THE OTHER MALAYSIA

Life over the waves in Sabah

In Sabah, habitable space does not always end where the waves begin. The state's coastal shallows have traditionally been the building ground for the seafaring communities whose free movement across national borders had long been tolerated. But following a few violent skirmishes on Sabah's shores, the government now plans to resettle these water villages. This is the eighth instalment of a nine-part series that brings to life the places and people of Malaysia many of us know little about.

A 10-minute boat ride and it was another world. Children scampered along narrow wooden planks between village houses built on stilts just offshore from a small, forested island.

Women sat on benches outside their homes chatting or cooking meals for sale. Below, fishing boats rocked slowly on the waves in a gentle rhythm that seemed to match the peaceful pace of life.

Across the water lay the modern city of Kota Kinabalu. The contrast couldn't be starker with life in the water village off the island, known locally as Pulau Gaya.

A building boom has transformed the capital of Malaysia's Sabah state where smart new shopping malls, office and condominium towers are rapidly changing the skyline.

An estimated 6,000 to 8,000 people live in four water villages off the southern coast of Gaya island. They live in a world where borders matter little, with centuries of tradition of free movement around the region. The coastal shallows have traditionally been home to the seafaring communities of the Sulu Sea, including those from the many islands of the southern Philippines.

For decades, the free movement of these people who share ancient kinship and cultural ties had been tolerated, if somewhat reluctantly, by Sabah.

But things may soon change.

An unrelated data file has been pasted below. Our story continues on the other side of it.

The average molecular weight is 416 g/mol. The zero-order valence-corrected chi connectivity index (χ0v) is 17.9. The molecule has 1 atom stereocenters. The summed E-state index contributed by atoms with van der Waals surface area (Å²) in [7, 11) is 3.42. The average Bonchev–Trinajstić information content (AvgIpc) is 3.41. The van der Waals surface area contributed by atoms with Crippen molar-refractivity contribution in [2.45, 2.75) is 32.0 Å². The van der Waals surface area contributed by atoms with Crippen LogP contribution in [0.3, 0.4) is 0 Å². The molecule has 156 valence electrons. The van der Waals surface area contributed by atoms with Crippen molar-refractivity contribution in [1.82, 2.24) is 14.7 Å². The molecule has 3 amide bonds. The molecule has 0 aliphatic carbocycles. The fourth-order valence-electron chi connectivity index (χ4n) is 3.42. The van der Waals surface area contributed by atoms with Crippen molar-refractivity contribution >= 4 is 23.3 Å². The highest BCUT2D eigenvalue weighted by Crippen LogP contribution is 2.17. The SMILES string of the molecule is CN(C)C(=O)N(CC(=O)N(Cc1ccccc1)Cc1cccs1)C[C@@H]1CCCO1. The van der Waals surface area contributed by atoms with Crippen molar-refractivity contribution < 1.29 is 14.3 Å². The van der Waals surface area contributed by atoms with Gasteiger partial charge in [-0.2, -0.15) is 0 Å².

There are plans to relocate the villagers, putting an end to a unique way of life.

The villages came under scrutiny after Filipino gunmen landed on Sabah's eastern shores last year to reclaim the state for the now-defunct Sulu Sultanate. The gunmen were routed by a military onslaught that killed dozens.

A year later, the situation is still tense, particularly after a spate of kidnappings and a shootout on the diving island of Mabul last year and earlier this year.

The water villages are regarded as havens for the illegal migrants criss-crossing the marine borders.

Although sited far from the danger zone, Pulau Gaya's villagers have also been subjected to scrutiny, including a nightly curfew. A new police station has been set up, with more frequent checks to nab those without papers.

But the people insist they are a peaceful settlement who only want to continue their traditional way of life. Many of them hold legitimate papers for Malaysian citizenship or residency. According to the local people of Pulau Gaya, they were originally from the southern Philippine region from which they derive their ethnicity of Bajau Ubian, a sub-group of the sea-faring Bajau.

The crisis has ignited an intense debate on Sabah's historic links that remain deeper than its ties to peninsular Malaysia, to which it was joined in nationhood in 1963. Sabahans are now being forced to grapple in a very real way with what their fluid borders mean in modern times, and how they should relate to each other.

Sabahans have lived with these fluid borders all their lives. But the security crisis sparked by the Suluk militants has badly shaken this view, particularly in the eyes of the authorities. That weighs heavily on many living in the water villages off Pulau Gaya.

The first settlers began arriving on the island from the northern part of Sabah in the 1960s, when they came to work in Kota Kinabalu.

"No one could build on the island because it is owned by a businessman," said Mrs Aida Ban, who was among the first people to settle down.

But the people were adept at building on water.